Furthermore, such submarines with high underwater speeds can dive to great depths very quickly by crash diving; they are able to pass through our threatened coastal waters in a fraction of the time it now takes our submarines, and can do so at greatly reduced risk.

Therefore the new-type submarines must be made available as quickly as possible. The construction of these submarines thus becomes the most important task of the German armament program.

In the meantime we must try to sink as much enemy tonnage as possible, in order to keep the amount of fresh blood that gets into the enemy's system down to a trickle.

At the moment the mine with the new firing device is the most promising weapon we have for this purpose. There is some difference of opinion as to the prospects and value of the use of mines, since the results are not always apparent and often don't even become known. The use of these weapons does not satisfy our fighting spirit. They even have to be laid as secretly as possible so that the enemy won't be aware of it.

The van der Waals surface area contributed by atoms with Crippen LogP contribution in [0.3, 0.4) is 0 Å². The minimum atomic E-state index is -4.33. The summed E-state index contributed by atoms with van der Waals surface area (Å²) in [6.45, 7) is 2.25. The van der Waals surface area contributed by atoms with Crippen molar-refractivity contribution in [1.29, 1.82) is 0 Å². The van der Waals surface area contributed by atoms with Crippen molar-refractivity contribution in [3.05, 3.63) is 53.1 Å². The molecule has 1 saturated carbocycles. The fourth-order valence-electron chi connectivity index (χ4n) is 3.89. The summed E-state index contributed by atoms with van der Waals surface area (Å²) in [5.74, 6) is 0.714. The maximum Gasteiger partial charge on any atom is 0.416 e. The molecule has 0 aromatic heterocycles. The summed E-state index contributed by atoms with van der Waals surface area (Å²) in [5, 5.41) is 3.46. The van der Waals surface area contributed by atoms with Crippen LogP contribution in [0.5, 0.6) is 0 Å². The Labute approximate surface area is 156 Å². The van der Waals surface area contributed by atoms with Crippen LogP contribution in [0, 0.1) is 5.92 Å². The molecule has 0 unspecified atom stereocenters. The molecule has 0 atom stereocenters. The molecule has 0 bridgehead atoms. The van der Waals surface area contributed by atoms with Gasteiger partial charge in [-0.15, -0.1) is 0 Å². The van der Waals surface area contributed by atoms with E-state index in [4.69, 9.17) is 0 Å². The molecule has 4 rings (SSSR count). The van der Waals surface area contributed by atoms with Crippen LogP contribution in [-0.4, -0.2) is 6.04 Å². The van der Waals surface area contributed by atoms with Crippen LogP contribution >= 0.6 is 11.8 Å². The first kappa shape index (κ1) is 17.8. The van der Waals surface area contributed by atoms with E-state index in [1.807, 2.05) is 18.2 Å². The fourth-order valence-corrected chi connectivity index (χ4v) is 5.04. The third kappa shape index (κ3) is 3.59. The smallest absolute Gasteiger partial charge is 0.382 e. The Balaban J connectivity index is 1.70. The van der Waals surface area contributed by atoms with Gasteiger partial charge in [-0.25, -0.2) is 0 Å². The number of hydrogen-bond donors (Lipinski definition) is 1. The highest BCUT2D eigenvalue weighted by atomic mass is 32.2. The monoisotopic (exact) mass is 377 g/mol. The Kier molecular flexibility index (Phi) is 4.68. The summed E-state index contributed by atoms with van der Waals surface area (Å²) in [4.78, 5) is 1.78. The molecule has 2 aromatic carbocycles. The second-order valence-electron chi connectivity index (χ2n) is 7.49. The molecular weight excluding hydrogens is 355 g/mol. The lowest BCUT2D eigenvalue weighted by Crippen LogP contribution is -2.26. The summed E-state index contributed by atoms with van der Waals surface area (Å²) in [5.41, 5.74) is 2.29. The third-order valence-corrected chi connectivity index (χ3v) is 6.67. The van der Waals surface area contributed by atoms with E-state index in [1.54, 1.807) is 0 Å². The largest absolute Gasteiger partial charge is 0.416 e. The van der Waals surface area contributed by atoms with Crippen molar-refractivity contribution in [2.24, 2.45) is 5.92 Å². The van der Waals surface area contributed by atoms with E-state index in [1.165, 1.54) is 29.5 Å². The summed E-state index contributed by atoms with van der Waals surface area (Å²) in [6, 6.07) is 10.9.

At the same time it must be admitted that German mines have caused the enemy much trouble. Even now, when the firing devices used are known to the enemy and the mines can therefore be cleared, they tie up considerable forces along the enemy's coast which would otherwise be sent into our waters. In this respect mine warfare in its strategic effect is very similar to submarine warfare and the use of auxiliary cruisers.